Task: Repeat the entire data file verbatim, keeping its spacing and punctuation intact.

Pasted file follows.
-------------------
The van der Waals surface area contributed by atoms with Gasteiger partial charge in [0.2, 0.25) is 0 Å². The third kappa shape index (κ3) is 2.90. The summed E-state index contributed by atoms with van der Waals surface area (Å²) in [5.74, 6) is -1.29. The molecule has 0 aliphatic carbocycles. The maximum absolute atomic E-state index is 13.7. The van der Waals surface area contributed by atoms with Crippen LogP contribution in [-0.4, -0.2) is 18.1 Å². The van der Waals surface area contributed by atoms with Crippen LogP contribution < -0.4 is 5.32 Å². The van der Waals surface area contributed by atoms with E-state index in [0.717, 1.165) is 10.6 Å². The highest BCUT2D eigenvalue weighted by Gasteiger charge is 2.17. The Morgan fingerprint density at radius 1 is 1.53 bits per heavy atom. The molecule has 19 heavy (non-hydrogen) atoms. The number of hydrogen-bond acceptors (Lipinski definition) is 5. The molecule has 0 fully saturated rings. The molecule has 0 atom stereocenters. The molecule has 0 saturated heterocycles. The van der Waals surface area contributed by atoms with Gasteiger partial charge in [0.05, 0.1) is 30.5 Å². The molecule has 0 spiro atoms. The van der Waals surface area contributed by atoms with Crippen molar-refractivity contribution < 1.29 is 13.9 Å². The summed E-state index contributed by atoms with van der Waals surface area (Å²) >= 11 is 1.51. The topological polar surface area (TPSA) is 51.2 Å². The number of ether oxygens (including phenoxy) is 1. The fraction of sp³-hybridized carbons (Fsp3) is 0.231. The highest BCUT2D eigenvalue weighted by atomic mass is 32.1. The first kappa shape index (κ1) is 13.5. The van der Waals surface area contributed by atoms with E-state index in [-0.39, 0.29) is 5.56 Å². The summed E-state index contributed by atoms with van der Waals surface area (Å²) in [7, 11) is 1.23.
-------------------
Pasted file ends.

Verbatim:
The van der Waals surface area contributed by atoms with Gasteiger partial charge in [0.2, 0.25) is 0 Å². The third kappa shape index (κ3) is 2.90. The summed E-state index contributed by atoms with van der Waals surface area (Å²) in [5.74, 6) is -1.29. The molecule has 0 aliphatic carbocycles. The maximum absolute atomic E-state index is 13.7. The van der Waals surface area contributed by atoms with Crippen LogP contribution in [-0.4, -0.2) is 18.1 Å². The van der Waals surface area contributed by atoms with Crippen LogP contribution < -0.4 is 5.32 Å². The van der Waals surface area contributed by atoms with E-state index in [0.717, 1.165) is 10.6 Å². The highest BCUT2D eigenvalue weighted by Gasteiger charge is 2.17. The Morgan fingerprint density at radius 1 is 1.53 bits per heavy atom. The molecule has 19 heavy (non-hydrogen) atoms. The number of hydrogen-bond acceptors (Lipinski definition) is 5. The molecule has 0 fully saturated rings. The molecule has 0 atom stereocenters. The molecule has 0 saturated heterocycles. The van der Waals surface area contributed by atoms with Gasteiger partial charge in [0.05, 0.1) is 30.5 Å². The molecule has 0 spiro atoms. The van der Waals surface area contributed by atoms with Crippen molar-refractivity contribution < 1.29 is 13.9 Å². The summed E-state index contributed by atoms with van der Waals surface area (Å²) >= 11 is 1.51. The topological polar surface area (TPSA) is 51.2 Å². The number of ether oxygens (including phenoxy) is 1. The fraction of sp³-hybridized carbons (Fsp3) is 0.231. The highest BCUT2D eigenvalue weighted by atomic mass is 32.1. The first kappa shape index (κ1) is 13.5. The van der Waals surface area contributed by atoms with E-state index in [-0.39, 0.29) is 5.56 Å². The summed E-state index contributed by atoms with van der Waals surface area (Å²) in [7, 11) is 1.23.